The motif Prayer is a part of: Ritual
Faith, speech, words, ritual
Prayers in a religious sense of the word, are adressed to one or more gods, divine or sacred persons in anticipation of help, blessings or a good relationship.
There are prescribed prayers, e.g. the Lord's Prayer and Ave Maria, and there are prayers, which are spontaneous and individual. Both kinds are present in Andersen's tales.
It was late one year; the vines had red leaves; showers fell, and the cold winds increased. This was not a happy time for the poor people. The days were dark, but it was darker still within the cramped old houses. One of these stood with its gabled end toward the street, with low windows, poor and humble in appearance; and poor indeed was the family that lived there, yet courageous and diligent, with the love and fear of God within their hearts.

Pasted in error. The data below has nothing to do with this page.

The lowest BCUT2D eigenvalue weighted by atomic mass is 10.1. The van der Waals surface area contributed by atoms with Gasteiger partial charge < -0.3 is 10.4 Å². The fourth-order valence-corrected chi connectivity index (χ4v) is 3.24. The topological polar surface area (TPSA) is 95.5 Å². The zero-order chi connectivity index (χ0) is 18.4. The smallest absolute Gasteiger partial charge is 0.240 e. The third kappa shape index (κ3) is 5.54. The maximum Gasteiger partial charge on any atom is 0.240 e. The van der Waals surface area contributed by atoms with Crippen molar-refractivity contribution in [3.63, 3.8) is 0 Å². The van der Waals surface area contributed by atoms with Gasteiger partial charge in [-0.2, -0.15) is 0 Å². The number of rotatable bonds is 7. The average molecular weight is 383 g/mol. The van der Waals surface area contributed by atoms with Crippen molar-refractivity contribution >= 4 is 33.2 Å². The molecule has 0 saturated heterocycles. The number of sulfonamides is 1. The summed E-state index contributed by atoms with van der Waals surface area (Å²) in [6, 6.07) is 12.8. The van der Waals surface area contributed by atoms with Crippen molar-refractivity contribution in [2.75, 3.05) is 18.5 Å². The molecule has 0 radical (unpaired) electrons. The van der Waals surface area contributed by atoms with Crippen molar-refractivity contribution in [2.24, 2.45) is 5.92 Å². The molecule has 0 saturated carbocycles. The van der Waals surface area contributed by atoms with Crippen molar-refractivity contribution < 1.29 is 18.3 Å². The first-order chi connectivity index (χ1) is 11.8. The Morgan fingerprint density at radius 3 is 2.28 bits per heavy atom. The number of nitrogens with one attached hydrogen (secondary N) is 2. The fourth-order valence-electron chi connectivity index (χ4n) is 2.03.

God was soon to give them one more child. The hour of its birth had come; the mother lay in pain and need. From the church tower came the sound of chiming bells, so deep, so festive. It was a holiday, and the solemn ringing of the bells filled the heart of the praying woman with faith and devotion; she lifted her soul to God in fervent prayer, and at that moment her little son was born; and she was happy beyond words. The bell from the church tower seemed to send forth her joy over town and country. Two bright baby eyes gazed up at her, and the little one's hair shone as if it were gilded. On that gloomy November day the child had been welcomed into the world by the chiming bells; the mother and father kissed it and wrote in their Bible, "The tenth of November, 1759, God gave us a son," adding later that he had received at his baptism the names, "Johann Christoph Friedrich."